by ChrisTiana ObeySumner
I recently signed my first commercial lease and moved into my first solid office space. It is exciting to finally be able to create an environment that would mitigate barriers that made work process difficult for me in the past, (and inspired me to start consulting on intersectional disability justice).
I found a reclining chair for when I get dizzy, created a hidey-hole under my desk for when I am overstimulated, and bought lamps to effectively retire the overhead lighting in the room during my work hours. Everything was almost perfect, except for one thing: This humongous window looking out into the main space. The issue is not with the window itself, but the distractions on the other side as people walk to and from a conference room and a kitchen. On one hand, this is a great location and opportunity to meet co-workers and share more about my work and business. I have already landed one contract over a cuppa from the fancy espresso machine! On the other hand, people and prospective tenants walk by and glare inside, which can get super distracting. I figured a quick, low-barrier fix would be a spring rod and a sheer purple curtain – to match the theme of the logo on my door. I’d come to realize I would be faced with having to navigate through a hostile accommodation.
I coined the term Hostile Accommodation while grappling with my support network about this situation. Recognizing the aggressiveness of the word “hostile” in this context, the definition as I currently sit may be resonant for those who’ve been impacted by this situation: Any process or offer of accommodation that is either so complex or so strenuous that most people on the receiving end would consider it hostile or violent.
Hostile accommodations also tend to show up as environmental microaggressions: biased and discriminatory physical, social, and/or political spaces impacting a particular marginalized group or groups. For this reason, hostile accommodation is a manifestation of bias towards the person requesting an accommodation or working to self-accommodate who is met with physical, social, and/or political barriers during the process. The latter was my experience at the office.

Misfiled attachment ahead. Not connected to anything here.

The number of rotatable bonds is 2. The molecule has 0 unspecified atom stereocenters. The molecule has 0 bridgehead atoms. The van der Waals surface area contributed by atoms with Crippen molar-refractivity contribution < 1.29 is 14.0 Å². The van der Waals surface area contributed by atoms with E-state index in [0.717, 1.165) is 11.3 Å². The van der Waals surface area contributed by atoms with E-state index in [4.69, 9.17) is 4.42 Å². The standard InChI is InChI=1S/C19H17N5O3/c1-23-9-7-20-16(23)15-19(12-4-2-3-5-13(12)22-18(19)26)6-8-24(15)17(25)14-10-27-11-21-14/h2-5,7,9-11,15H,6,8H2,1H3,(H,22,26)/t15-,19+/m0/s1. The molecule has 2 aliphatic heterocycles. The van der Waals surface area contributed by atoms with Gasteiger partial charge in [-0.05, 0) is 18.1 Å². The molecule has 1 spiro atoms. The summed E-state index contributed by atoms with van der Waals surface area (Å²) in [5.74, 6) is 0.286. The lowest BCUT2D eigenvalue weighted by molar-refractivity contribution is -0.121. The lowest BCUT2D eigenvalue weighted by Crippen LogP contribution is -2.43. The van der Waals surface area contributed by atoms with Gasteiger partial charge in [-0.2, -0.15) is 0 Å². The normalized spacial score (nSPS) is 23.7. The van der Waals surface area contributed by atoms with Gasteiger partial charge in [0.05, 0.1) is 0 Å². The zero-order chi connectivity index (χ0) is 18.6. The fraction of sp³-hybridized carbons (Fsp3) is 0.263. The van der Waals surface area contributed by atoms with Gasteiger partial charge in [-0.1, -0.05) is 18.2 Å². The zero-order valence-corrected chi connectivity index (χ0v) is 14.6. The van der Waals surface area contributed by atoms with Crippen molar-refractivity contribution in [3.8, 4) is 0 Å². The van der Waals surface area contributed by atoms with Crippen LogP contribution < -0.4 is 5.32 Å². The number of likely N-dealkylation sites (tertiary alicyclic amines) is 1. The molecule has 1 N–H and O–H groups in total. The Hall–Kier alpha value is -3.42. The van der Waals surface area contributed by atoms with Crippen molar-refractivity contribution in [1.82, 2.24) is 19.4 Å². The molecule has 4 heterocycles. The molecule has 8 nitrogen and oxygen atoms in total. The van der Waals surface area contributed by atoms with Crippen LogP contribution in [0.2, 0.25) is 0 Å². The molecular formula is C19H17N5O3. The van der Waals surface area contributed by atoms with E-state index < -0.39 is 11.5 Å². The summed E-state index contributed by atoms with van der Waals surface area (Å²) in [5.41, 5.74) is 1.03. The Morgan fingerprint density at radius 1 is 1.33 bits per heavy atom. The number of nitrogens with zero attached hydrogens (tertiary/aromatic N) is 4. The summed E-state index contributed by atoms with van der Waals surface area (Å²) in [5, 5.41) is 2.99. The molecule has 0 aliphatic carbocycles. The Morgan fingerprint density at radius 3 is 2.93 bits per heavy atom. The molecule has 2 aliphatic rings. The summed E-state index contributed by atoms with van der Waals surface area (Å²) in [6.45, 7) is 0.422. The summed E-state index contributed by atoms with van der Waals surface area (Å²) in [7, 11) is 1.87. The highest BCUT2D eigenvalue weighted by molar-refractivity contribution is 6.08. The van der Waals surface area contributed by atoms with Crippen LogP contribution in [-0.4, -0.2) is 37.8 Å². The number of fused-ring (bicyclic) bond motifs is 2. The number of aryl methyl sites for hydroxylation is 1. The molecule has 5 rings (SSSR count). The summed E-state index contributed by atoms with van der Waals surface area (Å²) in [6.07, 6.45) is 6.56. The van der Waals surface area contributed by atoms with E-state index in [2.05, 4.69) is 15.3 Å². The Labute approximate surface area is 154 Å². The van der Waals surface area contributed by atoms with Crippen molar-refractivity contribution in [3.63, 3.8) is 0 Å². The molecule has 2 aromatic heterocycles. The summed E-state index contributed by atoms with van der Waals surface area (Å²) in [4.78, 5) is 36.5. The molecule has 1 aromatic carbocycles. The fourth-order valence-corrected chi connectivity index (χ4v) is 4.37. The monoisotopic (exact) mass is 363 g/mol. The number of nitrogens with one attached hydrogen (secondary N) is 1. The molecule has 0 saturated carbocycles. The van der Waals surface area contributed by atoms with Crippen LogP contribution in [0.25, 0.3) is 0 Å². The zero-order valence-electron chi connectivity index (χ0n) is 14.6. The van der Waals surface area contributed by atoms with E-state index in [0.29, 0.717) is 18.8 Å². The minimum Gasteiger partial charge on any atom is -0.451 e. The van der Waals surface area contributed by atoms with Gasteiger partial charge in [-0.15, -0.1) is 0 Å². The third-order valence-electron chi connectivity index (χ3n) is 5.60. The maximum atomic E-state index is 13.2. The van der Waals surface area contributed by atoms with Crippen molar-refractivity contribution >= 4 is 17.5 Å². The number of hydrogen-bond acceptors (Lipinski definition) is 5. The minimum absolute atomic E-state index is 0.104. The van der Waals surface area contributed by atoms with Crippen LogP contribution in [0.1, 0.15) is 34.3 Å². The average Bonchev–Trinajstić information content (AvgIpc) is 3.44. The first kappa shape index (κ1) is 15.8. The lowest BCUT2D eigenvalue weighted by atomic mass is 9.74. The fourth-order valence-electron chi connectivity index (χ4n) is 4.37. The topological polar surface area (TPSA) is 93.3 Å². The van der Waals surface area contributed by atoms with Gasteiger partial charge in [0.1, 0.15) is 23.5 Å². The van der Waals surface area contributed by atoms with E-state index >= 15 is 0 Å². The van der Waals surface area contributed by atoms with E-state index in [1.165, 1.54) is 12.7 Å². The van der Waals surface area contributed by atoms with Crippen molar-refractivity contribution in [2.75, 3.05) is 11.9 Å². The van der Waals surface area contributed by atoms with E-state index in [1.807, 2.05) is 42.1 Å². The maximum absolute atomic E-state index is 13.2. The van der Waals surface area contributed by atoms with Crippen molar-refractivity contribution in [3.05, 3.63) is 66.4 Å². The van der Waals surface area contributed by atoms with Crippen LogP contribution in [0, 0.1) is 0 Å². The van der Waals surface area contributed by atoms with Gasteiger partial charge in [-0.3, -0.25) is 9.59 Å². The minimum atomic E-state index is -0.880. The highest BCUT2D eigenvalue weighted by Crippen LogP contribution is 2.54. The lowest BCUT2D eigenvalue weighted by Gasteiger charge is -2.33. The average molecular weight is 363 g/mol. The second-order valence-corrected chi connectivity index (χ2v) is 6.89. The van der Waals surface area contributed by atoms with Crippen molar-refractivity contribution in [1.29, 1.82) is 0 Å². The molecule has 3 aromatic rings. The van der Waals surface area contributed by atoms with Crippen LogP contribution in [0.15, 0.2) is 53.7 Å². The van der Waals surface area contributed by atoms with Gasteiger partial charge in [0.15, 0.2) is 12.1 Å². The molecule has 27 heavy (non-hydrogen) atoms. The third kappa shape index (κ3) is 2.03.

A member of leadership walked by the large window, glaring inside. They knocked on the door and informed me that while they thought my curtains were “super cute,” there was a policy banning office curtains. Of course, I had to ask why. The lease had given a wide swath of liberties in terms of structural changes, including an offer to borrow a stud finder to mount my bookcases into the drywall and permission to anchor paintings and other knick-knacks into what must be a century old exposed brick wall. The building manager didn’t have an answer, only that it was a policy from the parent company. I told them the sheer curtain was an accommodation I needed as a multiply-disabled person to create some space between my office and the people who walk by and glare. I asked for the contact information of a corporate manager to discuss Title III of the ADA, which covers commercial leases and public accommodations.